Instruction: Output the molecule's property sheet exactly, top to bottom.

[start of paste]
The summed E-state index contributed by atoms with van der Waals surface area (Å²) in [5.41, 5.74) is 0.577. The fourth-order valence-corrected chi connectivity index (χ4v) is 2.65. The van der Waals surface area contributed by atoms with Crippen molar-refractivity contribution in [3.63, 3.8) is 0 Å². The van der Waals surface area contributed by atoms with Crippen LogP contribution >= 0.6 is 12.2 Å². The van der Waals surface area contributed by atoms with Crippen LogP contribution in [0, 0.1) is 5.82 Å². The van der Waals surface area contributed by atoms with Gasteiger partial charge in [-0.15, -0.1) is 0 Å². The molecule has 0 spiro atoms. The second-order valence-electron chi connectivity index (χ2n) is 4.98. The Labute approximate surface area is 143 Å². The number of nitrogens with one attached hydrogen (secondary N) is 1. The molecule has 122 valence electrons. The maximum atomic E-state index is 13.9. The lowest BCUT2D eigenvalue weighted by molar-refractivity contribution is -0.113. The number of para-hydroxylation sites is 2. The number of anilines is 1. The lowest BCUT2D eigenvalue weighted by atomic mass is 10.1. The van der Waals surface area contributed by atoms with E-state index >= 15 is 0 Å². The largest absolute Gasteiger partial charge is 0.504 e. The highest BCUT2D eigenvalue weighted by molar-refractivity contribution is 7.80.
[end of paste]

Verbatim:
The summed E-state index contributed by atoms with van der Waals surface area (Å²) in [5.41, 5.74) is 0.577. The fourth-order valence-corrected chi connectivity index (χ4v) is 2.65. The van der Waals surface area contributed by atoms with Crippen molar-refractivity contribution in [3.63, 3.8) is 0 Å². The van der Waals surface area contributed by atoms with Crippen LogP contribution >= 0.6 is 12.2 Å². The van der Waals surface area contributed by atoms with Crippen LogP contribution in [0, 0.1) is 5.82 Å². The van der Waals surface area contributed by atoms with Gasteiger partial charge in [-0.15, -0.1) is 0 Å². The molecule has 0 spiro atoms. The second-order valence-electron chi connectivity index (χ2n) is 4.98. The Labute approximate surface area is 143 Å². The number of nitrogens with one attached hydrogen (secondary N) is 1. The molecule has 122 valence electrons. The maximum atomic E-state index is 13.9. The lowest BCUT2D eigenvalue weighted by molar-refractivity contribution is -0.113. The number of para-hydroxylation sites is 2. The number of anilines is 1. The lowest BCUT2D eigenvalue weighted by atomic mass is 10.1. The van der Waals surface area contributed by atoms with E-state index >= 15 is 0 Å². The largest absolute Gasteiger partial charge is 0.504 e. The highest BCUT2D eigenvalue weighted by molar-refractivity contribution is 7.80.